Ethiopia: Blocking Black Money – allAfrica.com

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(File photo).

It was only a few days that Ministry of Finance and Economic Cooperation divulged that the recent devaluation of Birr by 15 percent is leading to increasing export and remittance earnings over the last few months. Particularly the latter has also increased as many people start sending money via formal channels.

Remittance is usually considered as low-hanging fruit for country’s forex demands. The amount of remittance earning sometimes equates with and other times exceeds the country’s export earnings.

But, still 70 percent of the total remittance transaction takes place via informal channels, as sources show.

And this would pose possible risks of foreign currency shortage to the country, making fierce fight against this channel a timely task.

Black market is even fomenting some of the main challenges of the country facing in terms of contraband. The government also stressed that illicit and black market has been source of rivalry and conflicts in some corridor of the country.

According to Developing Market Associates (DMA) Global Chief Executive, Leon Isaacs, sending money to the sub-Saharan Africa is too expensive compared to other parts of the world. Sending money to Ethiopia is still lower than other African countries but it is still higher than the average outside of the continent, he wrote.

If it is reduced less than 2 up to 3 percent from the average 10 percent, customers will start to use more formal way, according to him.

Informal ways still stands a prominent way for Ethiopians to send money back home, according to Isaacs. Informal flows not only present a loss of foreign exchange for the government, but also reduce the opportunities to encourage investment while complicating the effort of tackling money laundering and terrorist financing.

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As it may seem rational for some reasons that the Ethiopian Diaspora tend to use informal channel due to lack of access to services in the sender and receiver markets. High direct and indirect costs associated with formal channels force people to send remittance informally in addition to the regulatory barriers for undocumented migrants to use formal ways.

Some countries do not allow undocumented people to send money formally even if they wish to. In case of Ethiopia, many Ethiopians could be face the same fate to send money legally. In this regard, Ethiopia, under many conditions can, negotiate agreements with other countries to find the means for its illegal migrants to be documented in the first place and then send money back home via formal channels.

To address the problem some banks including Commercial Bank of Ethiopia are trying to open agents oversees.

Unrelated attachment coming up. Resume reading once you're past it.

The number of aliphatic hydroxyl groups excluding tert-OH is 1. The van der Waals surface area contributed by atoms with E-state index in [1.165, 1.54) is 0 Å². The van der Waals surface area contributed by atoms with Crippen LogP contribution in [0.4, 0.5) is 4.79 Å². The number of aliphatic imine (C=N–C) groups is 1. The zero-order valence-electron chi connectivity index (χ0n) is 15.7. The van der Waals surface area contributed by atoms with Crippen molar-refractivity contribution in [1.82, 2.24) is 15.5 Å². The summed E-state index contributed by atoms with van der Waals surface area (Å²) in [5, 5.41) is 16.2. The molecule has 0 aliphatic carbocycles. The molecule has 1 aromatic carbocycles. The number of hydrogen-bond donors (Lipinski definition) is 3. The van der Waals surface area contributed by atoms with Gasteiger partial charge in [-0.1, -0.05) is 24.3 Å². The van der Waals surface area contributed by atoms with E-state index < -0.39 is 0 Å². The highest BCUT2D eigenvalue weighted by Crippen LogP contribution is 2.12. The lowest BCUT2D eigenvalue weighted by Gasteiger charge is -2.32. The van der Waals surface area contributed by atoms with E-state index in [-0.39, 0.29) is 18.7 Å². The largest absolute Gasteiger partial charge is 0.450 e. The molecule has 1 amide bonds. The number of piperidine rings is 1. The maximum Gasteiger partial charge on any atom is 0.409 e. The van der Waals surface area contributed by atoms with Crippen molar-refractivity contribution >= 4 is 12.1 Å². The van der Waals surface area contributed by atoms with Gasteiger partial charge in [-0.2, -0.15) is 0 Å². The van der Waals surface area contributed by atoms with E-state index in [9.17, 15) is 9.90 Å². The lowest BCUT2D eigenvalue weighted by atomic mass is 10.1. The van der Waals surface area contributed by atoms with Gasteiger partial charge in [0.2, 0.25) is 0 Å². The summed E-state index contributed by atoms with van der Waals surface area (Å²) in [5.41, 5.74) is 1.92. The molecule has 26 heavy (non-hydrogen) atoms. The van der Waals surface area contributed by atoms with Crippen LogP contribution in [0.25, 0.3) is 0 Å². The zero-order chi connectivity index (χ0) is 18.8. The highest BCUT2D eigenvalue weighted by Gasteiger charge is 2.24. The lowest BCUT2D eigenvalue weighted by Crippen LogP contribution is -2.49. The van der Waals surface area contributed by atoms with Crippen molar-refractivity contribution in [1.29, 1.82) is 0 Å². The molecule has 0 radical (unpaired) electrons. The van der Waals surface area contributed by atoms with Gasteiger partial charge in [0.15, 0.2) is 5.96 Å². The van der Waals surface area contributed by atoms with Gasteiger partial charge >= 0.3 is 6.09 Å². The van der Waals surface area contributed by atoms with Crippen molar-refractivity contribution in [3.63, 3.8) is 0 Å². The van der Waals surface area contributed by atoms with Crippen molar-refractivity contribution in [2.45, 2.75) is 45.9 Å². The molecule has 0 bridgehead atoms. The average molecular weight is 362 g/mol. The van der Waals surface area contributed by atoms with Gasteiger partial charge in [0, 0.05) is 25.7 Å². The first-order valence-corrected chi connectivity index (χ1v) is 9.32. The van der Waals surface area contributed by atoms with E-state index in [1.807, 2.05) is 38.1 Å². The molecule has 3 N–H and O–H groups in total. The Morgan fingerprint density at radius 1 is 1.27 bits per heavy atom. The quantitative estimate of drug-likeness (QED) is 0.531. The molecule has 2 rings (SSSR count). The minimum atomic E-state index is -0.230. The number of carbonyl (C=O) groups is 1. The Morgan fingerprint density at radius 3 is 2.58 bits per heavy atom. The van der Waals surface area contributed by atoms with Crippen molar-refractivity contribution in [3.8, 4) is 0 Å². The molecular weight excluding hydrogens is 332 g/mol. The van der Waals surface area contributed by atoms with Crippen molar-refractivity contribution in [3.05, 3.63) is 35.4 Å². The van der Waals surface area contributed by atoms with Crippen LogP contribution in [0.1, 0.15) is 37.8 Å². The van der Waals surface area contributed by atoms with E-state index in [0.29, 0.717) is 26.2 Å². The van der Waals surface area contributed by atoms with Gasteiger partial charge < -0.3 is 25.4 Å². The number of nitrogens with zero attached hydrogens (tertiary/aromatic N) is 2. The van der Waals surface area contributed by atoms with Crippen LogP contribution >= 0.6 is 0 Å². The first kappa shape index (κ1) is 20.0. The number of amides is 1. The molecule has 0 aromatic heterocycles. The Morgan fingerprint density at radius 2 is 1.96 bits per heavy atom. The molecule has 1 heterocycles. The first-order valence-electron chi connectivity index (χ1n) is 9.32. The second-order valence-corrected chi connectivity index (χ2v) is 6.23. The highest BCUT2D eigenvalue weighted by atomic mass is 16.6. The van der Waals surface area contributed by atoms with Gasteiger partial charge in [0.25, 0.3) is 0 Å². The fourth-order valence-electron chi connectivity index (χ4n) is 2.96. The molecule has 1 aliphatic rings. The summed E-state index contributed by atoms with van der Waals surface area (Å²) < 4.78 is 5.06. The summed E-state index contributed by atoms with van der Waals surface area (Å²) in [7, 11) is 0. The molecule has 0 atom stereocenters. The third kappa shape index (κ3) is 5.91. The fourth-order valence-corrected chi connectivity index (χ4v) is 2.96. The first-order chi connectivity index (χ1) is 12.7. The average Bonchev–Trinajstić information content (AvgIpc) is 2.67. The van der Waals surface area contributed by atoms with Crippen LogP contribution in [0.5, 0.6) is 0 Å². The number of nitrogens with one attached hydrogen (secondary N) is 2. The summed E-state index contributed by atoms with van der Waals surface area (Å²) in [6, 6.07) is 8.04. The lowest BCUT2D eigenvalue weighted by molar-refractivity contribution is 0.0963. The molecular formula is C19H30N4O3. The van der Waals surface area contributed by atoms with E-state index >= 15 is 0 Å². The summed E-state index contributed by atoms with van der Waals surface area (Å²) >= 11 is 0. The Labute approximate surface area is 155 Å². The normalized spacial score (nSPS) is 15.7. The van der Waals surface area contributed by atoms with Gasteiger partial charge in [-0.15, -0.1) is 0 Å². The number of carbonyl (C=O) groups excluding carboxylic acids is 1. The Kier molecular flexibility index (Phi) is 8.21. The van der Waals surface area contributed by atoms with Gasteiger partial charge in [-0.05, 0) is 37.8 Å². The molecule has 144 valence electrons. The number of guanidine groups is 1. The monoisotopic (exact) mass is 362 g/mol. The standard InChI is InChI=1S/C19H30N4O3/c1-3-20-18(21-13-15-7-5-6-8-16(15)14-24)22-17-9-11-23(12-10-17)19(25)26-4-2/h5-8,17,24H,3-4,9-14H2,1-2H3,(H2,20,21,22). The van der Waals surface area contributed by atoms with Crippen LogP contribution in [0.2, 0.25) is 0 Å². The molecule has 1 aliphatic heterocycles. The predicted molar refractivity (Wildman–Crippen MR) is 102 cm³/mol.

“In a move to discourage the use of informal channels and encourages formal ones and facilitates issues relating to money transfer cost, local banks are made to rule out commission payments. Remittance money service providers are also made to post their fees on the website of the National Bank of Ethiopia (NBE) so that the senders could choose the best available option,” NBE Senior Adviser Elias Loha told The Ethiopian Herald.

According to him access to bank is improving through time. The volume of remittance has already reached four billion USD. Diaspora’s engagement in terms of investment and remittance is seeing upward trajectories as well.

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NBE is making policy adjustments to encourage the use of formal channels of money transfer. Of course, the informal channel has significant share at this time. “We need to improve accessibility and reliability of banking services there by increasing the number of people using informal ways to switch to formal ones.”

Introducing new methods of money transfer with the help of modern technology should be at the top of agenda of institutions working on the area, he added.

Diaspora Engagement Directorate Director at the Ministry of Foreign Affairs, Demeke Atenafu for his part stated, the move emboldens the Diaspora to send money through formal channel and increase the volume of remittance .

“One of the priorities of our embassies is to strengthen link between money transferring agents and Ethiopian banks. The competition will reduce transaction costs and the Diaspora can also have access to bank services easily,” he said.

Conducting awareness raising works and showing the risks involving in using informal channels are also part of the objectives of the embassies in addition to effort of strengthening the link between the money transfer agents where the Diaspora reside and the local banks. This would widen alternative banking services for the Diaspora community, he indicated.

By strengthening the measures taken so far, there are more rooms to increase remittance income and use it for the socio-economic development of the country and its investment activities.

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